View this post on Instagram


A post shared by Keryn Means (@walkingontravels) on

How did Louisiana surprise you?

I’m a big city girl, so small towns actually intimidate me. I expected lots of chain restaurants and mediocre attractions. What we found was a food culture that rivals New Orleans, beautiful boutiques with well-curated collections of clothing (I may have put a dent in my credit card limit) and more things to do than we could fit into a weekend.

You made your base in Monroe, which is a truly unique city. What were your first impressions? Did you get to check out any special events while you were in town?

Monroe is deceiving. It’s actually two separate towns- Monroe and West Monroe- and the locals will make sure you know the distinction. There are some bitter high school sports rivalries going on down there. West Monroe is where the cute shops are, while Monroe is where more of the independently owned restaurants can be found. Walking around both downtowns is how you really get a feel for the place. There was a food truck festival happening the weekend we were in town, and I was sad to miss the Blues and BBQ event happening the following weekend. Whenever you are visit, make sure you head to River Market where many of the events take place.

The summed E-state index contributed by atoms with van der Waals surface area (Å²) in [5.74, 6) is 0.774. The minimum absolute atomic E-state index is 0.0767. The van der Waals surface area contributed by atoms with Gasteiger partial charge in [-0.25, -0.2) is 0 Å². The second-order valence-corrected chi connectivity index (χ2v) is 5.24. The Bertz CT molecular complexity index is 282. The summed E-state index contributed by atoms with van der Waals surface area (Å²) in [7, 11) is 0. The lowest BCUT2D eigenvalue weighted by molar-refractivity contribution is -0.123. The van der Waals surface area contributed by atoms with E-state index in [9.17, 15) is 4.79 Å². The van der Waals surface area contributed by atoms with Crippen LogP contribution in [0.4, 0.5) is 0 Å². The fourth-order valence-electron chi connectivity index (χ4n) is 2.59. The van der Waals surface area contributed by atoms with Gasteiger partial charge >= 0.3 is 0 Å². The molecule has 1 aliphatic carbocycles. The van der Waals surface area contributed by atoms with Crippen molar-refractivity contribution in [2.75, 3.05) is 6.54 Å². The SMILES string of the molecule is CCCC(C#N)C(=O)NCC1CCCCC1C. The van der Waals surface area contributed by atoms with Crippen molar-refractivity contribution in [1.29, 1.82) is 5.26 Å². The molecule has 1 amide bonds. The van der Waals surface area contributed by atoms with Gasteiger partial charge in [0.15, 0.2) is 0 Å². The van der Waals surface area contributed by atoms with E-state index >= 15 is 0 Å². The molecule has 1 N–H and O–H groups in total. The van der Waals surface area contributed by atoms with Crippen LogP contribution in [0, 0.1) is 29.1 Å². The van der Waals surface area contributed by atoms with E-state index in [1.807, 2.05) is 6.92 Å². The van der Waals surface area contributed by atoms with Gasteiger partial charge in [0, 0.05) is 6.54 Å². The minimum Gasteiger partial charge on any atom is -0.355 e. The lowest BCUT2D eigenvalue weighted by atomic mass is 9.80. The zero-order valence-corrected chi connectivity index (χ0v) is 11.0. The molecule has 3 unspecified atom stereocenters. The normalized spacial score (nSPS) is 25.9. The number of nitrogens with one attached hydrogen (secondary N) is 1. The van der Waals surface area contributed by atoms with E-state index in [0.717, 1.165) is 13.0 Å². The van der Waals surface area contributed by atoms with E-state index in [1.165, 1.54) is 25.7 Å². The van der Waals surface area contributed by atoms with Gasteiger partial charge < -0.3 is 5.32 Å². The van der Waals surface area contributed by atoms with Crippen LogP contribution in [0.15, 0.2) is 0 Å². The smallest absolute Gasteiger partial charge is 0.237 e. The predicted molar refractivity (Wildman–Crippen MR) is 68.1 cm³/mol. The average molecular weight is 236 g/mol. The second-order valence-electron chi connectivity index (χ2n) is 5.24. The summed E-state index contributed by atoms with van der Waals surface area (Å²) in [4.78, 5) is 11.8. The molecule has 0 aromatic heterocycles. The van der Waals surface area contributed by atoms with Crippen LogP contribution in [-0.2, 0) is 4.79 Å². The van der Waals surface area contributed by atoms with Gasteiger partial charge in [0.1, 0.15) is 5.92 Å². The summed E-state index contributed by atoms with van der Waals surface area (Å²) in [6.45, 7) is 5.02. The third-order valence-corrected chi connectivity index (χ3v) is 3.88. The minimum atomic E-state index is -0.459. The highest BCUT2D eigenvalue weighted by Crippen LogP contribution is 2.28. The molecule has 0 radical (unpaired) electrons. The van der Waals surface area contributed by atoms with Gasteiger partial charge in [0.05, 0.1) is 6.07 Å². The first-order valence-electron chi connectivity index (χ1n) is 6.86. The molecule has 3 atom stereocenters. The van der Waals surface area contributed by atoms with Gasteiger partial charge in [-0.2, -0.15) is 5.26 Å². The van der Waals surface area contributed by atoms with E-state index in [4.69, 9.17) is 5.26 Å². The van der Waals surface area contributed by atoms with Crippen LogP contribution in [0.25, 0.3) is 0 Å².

View this post on Instagram


A post shared by Keryn Means (@walkingontravels) on

As a photographer, what were some of your favorite Instagram-worthy moments from your trip that made you say, “Only Louisiana”?